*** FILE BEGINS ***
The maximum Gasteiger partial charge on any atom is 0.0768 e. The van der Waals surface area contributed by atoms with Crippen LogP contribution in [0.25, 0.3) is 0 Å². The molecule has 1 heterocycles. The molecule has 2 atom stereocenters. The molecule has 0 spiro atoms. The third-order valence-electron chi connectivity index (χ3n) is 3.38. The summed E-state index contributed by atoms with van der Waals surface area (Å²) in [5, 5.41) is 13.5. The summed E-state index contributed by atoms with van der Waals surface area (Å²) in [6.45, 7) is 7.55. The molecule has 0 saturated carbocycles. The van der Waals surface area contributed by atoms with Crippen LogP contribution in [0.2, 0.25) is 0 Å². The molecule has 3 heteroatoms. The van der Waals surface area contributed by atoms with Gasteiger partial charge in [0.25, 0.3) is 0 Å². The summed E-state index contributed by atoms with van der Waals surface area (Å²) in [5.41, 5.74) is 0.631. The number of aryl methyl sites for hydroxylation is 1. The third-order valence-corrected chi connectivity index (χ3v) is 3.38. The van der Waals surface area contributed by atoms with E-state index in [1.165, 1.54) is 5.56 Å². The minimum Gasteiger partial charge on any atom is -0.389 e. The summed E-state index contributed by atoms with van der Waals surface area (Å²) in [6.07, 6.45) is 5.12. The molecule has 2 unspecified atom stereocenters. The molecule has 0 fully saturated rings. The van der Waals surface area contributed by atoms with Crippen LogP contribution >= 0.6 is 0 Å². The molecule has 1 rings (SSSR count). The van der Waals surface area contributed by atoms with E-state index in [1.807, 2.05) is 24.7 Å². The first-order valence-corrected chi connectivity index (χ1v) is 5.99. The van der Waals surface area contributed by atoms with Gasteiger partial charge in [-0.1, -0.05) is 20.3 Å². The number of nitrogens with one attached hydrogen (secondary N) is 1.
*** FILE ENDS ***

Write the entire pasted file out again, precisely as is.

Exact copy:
The maximum Gasteiger partial charge on any atom is 0.0768 e. The van der Waals surface area contributed by atoms with Crippen LogP contribution in [0.25, 0.3) is 0 Å². The molecule has 1 heterocycles. The molecule has 2 atom stereocenters. The molecule has 0 spiro atoms. The third-order valence-electron chi connectivity index (χ3n) is 3.38. The summed E-state index contributed by atoms with van der Waals surface area (Å²) in [5, 5.41) is 13.5. The summed E-state index contributed by atoms with van der Waals surface area (Å²) in [6.45, 7) is 7.55. The molecule has 0 saturated carbocycles. The van der Waals surface area contributed by atoms with Crippen LogP contribution in [0.2, 0.25) is 0 Å². The molecule has 3 heteroatoms. The van der Waals surface area contributed by atoms with Gasteiger partial charge in [0.25, 0.3) is 0 Å². The summed E-state index contributed by atoms with van der Waals surface area (Å²) in [5.41, 5.74) is 0.631. The number of aryl methyl sites for hydroxylation is 1. The third-order valence-corrected chi connectivity index (χ3v) is 3.38. The van der Waals surface area contributed by atoms with E-state index in [1.165, 1.54) is 5.56 Å². The minimum Gasteiger partial charge on any atom is -0.389 e. The summed E-state index contributed by atoms with van der Waals surface area (Å²) in [6.07, 6.45) is 5.12. The molecule has 2 unspecified atom stereocenters. The molecule has 0 fully saturated rings. The van der Waals surface area contributed by atoms with Crippen LogP contribution >= 0.6 is 0 Å². The molecule has 1 rings (SSSR count). The van der Waals surface area contributed by atoms with E-state index in [1.807, 2.05) is 24.7 Å². The first-order valence-corrected chi connectivity index (χ1v) is 5.99. The van der Waals surface area contributed by atoms with Gasteiger partial charge in [-0.1, -0.05) is 20.3 Å². The number of nitrogens with one attached hydrogen (secondary N) is 1.